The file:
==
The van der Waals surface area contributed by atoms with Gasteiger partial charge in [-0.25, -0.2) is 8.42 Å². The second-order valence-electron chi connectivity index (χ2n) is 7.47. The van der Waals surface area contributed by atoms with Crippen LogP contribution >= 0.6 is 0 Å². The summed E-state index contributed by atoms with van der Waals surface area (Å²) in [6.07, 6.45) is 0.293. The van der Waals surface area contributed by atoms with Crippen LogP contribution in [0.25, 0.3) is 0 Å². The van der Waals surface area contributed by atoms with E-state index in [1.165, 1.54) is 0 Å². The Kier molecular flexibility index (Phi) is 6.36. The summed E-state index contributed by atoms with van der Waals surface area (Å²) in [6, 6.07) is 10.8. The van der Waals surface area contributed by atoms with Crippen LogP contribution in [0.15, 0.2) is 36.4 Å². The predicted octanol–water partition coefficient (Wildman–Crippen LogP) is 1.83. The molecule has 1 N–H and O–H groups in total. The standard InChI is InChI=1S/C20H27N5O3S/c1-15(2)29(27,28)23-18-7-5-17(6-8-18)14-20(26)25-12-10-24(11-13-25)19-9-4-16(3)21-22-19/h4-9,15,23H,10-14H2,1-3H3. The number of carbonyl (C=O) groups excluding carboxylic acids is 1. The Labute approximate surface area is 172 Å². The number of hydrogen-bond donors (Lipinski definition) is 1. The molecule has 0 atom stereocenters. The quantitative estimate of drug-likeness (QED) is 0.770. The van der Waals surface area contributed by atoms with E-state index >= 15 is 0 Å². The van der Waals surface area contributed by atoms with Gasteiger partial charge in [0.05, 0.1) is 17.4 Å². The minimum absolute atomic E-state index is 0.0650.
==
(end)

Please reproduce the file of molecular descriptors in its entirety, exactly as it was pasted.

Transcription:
The van der Waals surface area contributed by atoms with Gasteiger partial charge in [-0.25, -0.2) is 8.42 Å². The second-order valence-electron chi connectivity index (χ2n) is 7.47. The van der Waals surface area contributed by atoms with Crippen LogP contribution >= 0.6 is 0 Å². The summed E-state index contributed by atoms with van der Waals surface area (Å²) in [6.07, 6.45) is 0.293. The van der Waals surface area contributed by atoms with Crippen LogP contribution in [0.25, 0.3) is 0 Å². The van der Waals surface area contributed by atoms with E-state index in [1.165, 1.54) is 0 Å². The Kier molecular flexibility index (Phi) is 6.36. The summed E-state index contributed by atoms with van der Waals surface area (Å²) in [6, 6.07) is 10.8. The van der Waals surface area contributed by atoms with Crippen LogP contribution in [0.15, 0.2) is 36.4 Å². The predicted octanol–water partition coefficient (Wildman–Crippen LogP) is 1.83. The molecule has 1 N–H and O–H groups in total. The standard InChI is InChI=1S/C20H27N5O3S/c1-15(2)29(27,28)23-18-7-5-17(6-8-18)14-20(26)25-12-10-24(11-13-25)19-9-4-16(3)21-22-19/h4-9,15,23H,10-14H2,1-3H3. The number of carbonyl (C=O) groups excluding carboxylic acids is 1. The Labute approximate surface area is 172 Å². The number of hydrogen-bond donors (Lipinski definition) is 1. The molecule has 0 atom stereocenters. The quantitative estimate of drug-likeness (QED) is 0.770. The van der Waals surface area contributed by atoms with E-state index >= 15 is 0 Å². The van der Waals surface area contributed by atoms with Gasteiger partial charge in [0.05, 0.1) is 17.4 Å². The minimum absolute atomic E-state index is 0.0650.